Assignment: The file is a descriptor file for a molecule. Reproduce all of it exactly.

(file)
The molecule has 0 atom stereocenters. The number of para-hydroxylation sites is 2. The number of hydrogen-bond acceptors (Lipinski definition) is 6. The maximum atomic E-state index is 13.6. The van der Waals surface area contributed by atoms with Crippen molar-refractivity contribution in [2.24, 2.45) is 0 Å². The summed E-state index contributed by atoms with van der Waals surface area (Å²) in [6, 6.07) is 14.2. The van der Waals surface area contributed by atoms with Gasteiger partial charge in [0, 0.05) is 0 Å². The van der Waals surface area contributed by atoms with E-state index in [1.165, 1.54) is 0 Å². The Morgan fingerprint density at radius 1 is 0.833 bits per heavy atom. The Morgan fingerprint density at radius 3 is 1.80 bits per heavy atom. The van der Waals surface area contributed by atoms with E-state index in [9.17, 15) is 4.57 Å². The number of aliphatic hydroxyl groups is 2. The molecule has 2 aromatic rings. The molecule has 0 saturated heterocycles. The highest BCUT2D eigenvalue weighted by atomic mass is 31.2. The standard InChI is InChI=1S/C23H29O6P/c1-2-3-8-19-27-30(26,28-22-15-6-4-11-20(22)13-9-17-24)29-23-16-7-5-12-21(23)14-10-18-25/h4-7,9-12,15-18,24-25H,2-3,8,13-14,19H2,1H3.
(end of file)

The molecule has 0 atom stereocenters. The number of para-hydroxylation sites is 2. The number of hydrogen-bond acceptors (Lipinski definition) is 6. The maximum atomic E-state index is 13.6. The van der Waals surface area contributed by atoms with Crippen molar-refractivity contribution in [2.24, 2.45) is 0 Å². The summed E-state index contributed by atoms with van der Waals surface area (Å²) in [6, 6.07) is 14.2. The van der Waals surface area contributed by atoms with Gasteiger partial charge in [0, 0.05) is 0 Å². The van der Waals surface area contributed by atoms with E-state index in [1.165, 1.54) is 0 Å². The Morgan fingerprint density at radius 1 is 0.833 bits per heavy atom. The Morgan fingerprint density at radius 3 is 1.80 bits per heavy atom. The van der Waals surface area contributed by atoms with E-state index in [9.17, 15) is 4.57 Å². The number of aliphatic hydroxyl groups is 2. The molecule has 2 aromatic rings. The molecule has 0 saturated heterocycles. The highest BCUT2D eigenvalue weighted by atomic mass is 31.2. The standard InChI is InChI=1S/C23H29O6P/c1-2-3-8-19-27-30(26,28-22-15-6-4-11-20(22)13-9-17-24)29-23-16-7-5-12-21(23)14-10-18-25/h4-7,9-12,15-18,24-25H,2-3,8,13-14,19H2,1H3.